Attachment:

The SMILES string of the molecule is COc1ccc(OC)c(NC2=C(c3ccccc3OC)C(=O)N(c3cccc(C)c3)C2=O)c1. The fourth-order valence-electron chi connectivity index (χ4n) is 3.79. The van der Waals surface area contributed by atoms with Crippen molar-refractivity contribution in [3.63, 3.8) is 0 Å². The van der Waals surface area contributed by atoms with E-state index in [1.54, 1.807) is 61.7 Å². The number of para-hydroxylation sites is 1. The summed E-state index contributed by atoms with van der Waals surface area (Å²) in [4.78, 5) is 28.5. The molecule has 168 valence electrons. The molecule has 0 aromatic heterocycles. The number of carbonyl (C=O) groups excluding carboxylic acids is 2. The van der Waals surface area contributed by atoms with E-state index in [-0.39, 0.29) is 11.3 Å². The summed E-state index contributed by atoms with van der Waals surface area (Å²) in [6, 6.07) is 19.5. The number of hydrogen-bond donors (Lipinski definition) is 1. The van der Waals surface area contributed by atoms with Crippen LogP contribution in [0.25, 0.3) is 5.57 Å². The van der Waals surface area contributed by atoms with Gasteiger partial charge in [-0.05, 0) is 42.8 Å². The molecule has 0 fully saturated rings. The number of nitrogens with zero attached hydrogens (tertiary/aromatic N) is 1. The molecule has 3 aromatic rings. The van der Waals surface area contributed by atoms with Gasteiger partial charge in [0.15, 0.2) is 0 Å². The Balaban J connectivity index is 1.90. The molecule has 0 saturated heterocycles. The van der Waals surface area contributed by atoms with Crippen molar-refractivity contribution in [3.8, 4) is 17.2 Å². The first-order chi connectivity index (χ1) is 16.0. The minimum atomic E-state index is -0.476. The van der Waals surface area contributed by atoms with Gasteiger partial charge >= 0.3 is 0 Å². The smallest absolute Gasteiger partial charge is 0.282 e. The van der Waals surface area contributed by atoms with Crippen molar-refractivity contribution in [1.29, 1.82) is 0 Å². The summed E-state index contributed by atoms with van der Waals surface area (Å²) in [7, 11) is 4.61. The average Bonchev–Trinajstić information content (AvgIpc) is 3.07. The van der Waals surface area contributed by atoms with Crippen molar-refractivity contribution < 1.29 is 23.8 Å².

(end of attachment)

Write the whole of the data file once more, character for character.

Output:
The SMILES string of the molecule is COc1ccc(OC)c(NC2=C(c3ccccc3OC)C(=O)N(c3cccc(C)c3)C2=O)c1. The fourth-order valence-electron chi connectivity index (χ4n) is 3.79. The van der Waals surface area contributed by atoms with Crippen molar-refractivity contribution in [3.63, 3.8) is 0 Å². The van der Waals surface area contributed by atoms with E-state index in [1.54, 1.807) is 61.7 Å². The number of para-hydroxylation sites is 1. The summed E-state index contributed by atoms with van der Waals surface area (Å²) in [4.78, 5) is 28.5. The molecule has 168 valence electrons. The molecule has 0 aromatic heterocycles. The number of carbonyl (C=O) groups excluding carboxylic acids is 2. The van der Waals surface area contributed by atoms with E-state index in [-0.39, 0.29) is 11.3 Å². The summed E-state index contributed by atoms with van der Waals surface area (Å²) in [6, 6.07) is 19.5. The number of hydrogen-bond donors (Lipinski definition) is 1. The van der Waals surface area contributed by atoms with Crippen LogP contribution in [0.25, 0.3) is 5.57 Å². The van der Waals surface area contributed by atoms with Gasteiger partial charge in [-0.05, 0) is 42.8 Å². The molecule has 0 fully saturated rings. The number of nitrogens with zero attached hydrogens (tertiary/aromatic N) is 1. The molecule has 3 aromatic rings. The van der Waals surface area contributed by atoms with Gasteiger partial charge in [0.15, 0.2) is 0 Å². The Balaban J connectivity index is 1.90. The molecule has 0 saturated heterocycles. The van der Waals surface area contributed by atoms with Crippen molar-refractivity contribution in [3.8, 4) is 17.2 Å². The first-order chi connectivity index (χ1) is 16.0. The minimum atomic E-state index is -0.476. The van der Waals surface area contributed by atoms with Gasteiger partial charge >= 0.3 is 0 Å². The smallest absolute Gasteiger partial charge is 0.282 e. The van der Waals surface area contributed by atoms with Crippen molar-refractivity contribution in [1.29, 1.82) is 0 Å². The summed E-state index contributed by atoms with van der Waals surface area (Å²) in [7, 11) is 4.61. The average Bonchev–Trinajstić information content (AvgIpc) is 3.07. The van der Waals surface area contributed by atoms with Crippen molar-refractivity contribution < 1.29 is 23.8 Å².